According to the Pew survey, people who get news on their smartphones or tablets are more avid consumers of news than those who use just one device. They are more likely to read deeply and to share what they read through social media, which makes makes all the more important for the news industry to tailor its content for these different platforms.

Friday, March 8, 2013

Advice to Broadcast Students: Get Digital Media Experience

Aspiring broadcast reporters need to be comfortable using digital tools to write, edit, and produce their own stories to compete in the marketplace, according to professional journalists who spoke to students at a seminar March 2 at the University of Maryland.

Much of the News Today is Produced Outside of the Newsroom Using Latest Technology

During the day-long "Face Time With the Pros" seminar, professional journalists spoke to students about writing the perfect resume and cover letter, and getting the technical expertise needed to land their first jobs. The technical expertise is important because much of the news today is being reported and produced by journalists out in the field, not in the newsroom, according to the professionals. At a session on mobile storytelling, WUSA's Scott Broom described how news is produced in the digital world.

In addition to having technical skills, reporters also need to know how to ask questions to tell a compelling story, Broom says. He offered some tips on how reporters can get the most from their interviews.

Bethany Swain, photojournalist and former CNN reporter, provided some tips for producing a video story. To get your stories noticed, she advises using tripods; shooting sequences of wide, medium, and tight shots; paying attention to sound; having a clear focus, and finding what is compelling. In the end, "Don't blame the tools," she warns.

Experience, Professional Tone Key to Landing a Job

One big question on students' minds was how to land that first job, starting with the cover letter and resume. Mark Kraham, news director for WHAG, said the resumes and cover letters should be written in a professional tone, and get quickly to the point. Marge Ruttenberg, assistant news director at WTTG, said experience counts the most when considering an applicant.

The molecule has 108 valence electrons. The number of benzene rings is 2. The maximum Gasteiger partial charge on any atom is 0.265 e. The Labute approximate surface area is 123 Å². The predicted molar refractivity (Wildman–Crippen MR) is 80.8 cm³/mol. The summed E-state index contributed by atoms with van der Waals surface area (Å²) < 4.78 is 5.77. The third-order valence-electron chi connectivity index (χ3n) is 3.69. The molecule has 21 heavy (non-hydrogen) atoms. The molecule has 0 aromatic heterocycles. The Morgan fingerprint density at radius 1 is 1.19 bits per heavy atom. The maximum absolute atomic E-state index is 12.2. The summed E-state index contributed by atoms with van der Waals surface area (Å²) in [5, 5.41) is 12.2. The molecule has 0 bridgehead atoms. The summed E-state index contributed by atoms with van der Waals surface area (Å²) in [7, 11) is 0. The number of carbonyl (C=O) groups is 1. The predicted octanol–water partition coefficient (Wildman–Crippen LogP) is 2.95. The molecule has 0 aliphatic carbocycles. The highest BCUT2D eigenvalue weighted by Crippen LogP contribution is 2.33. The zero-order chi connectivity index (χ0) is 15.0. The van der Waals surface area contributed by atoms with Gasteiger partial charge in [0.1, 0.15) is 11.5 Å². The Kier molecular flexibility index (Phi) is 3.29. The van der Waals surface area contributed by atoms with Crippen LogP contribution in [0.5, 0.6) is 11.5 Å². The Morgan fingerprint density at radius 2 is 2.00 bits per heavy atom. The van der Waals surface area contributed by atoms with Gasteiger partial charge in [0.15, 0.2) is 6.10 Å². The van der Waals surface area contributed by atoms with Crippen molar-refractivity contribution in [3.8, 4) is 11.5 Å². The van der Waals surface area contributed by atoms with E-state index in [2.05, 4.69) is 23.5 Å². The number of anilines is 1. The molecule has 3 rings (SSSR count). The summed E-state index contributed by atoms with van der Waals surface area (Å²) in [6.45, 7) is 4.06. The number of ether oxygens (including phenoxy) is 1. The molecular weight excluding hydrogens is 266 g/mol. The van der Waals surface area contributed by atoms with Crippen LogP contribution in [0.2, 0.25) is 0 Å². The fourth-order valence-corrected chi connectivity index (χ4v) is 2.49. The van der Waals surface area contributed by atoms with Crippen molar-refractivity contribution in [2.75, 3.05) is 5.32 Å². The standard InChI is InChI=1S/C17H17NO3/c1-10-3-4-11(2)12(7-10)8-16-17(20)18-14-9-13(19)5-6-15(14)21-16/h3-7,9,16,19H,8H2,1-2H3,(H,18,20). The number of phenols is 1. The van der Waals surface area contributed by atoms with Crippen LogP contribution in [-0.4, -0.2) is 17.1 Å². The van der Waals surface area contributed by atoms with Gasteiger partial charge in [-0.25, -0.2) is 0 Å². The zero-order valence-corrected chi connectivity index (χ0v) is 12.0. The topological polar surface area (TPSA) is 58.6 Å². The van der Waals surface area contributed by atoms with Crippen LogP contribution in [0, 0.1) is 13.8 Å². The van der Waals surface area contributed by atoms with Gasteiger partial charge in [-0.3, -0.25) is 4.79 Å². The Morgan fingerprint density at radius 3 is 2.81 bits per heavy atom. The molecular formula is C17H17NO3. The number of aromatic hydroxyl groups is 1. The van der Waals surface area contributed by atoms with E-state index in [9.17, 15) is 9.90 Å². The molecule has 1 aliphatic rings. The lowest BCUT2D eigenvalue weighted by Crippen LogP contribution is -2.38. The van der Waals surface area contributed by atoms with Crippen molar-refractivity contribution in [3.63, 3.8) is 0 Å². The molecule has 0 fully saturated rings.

Expect Stiff Competition
According to Stan Heist, news talent manager at Sinclair Broadcast Group, the broadcast industry is growing, particularly for producers, and many newsrooms are expanding. But students need to be realistic too about the market, because the field is getting increasingly competitive, he says.

 Tolleah Price of CBS News sums up the overall message from the seminar: Create your own opportunities.

Friday, February 22, 2013

Personal Trainer Says Keys to Weight Loss are Small Meals and Patience

Personal trainer Sarah Cortes says dieters make the common mistake of trying to lose weight too quickly rather than slowly and methodically, which undermines their efforts. In their zeal to shed pounds quickly, Cortes says people make several common mistakes. Cortes says not eating enough will lead to binge eating and "cheat days." People also tend to go on fad diets that restrict them from eating certain types of foods, such as proteins, carbohydrates, and fats, Cortes says. She thinks that different diets are good for different people, but its generally a bad idea to have such restrictions. So what is the best diet out there for people who want to lose weight and keep their weight off permanently? Cortes says the key to permanent weight loss is "eating small meals and having a balanced meal. "It's all about eating a healthy diet, not dieting," Cortes says.

Saturday, February 16, 2013

Maryland Professor Offers 10 Important Lessons for Mobile Journalists

A journalist must keep many factors in mind when preparing to post stories to be read on mobile devices, such as the quality of the audio and the position of the camera, according to Ronald Yaros, professor of new media and mobile journalism at the University of Maryland. At the top of his list of the 10 most important lessons a mobile journalist must learn is that "it's not just production of mobile content, it's the assembly of it for news consumers." Yaros offered this advice at the second Journalism Interactive Conference held Feb. 8-9 in Gainesville, Fla. Among other lessons, he also emphasized the importance of proper lighting. Yaros also touched on another important lesson for mobile reporters: length of interviews. Other items on Yaros's list include learning to think out of the box; remembering that a live event for students to cover is not the same as classroom practice; and being prepared for more changes in mobile technology because "it will only get better." The journalism conference, created in 2011 by the University of Maryland's Philip Merrill College of Journalism and the University of Florida's College of Journalism and Communications, brings together educators, journalists, scholars and students to explore how journalism schools are responding to the challenges of the digital age. This year's focus was specifically on data, design, mobile, and participation.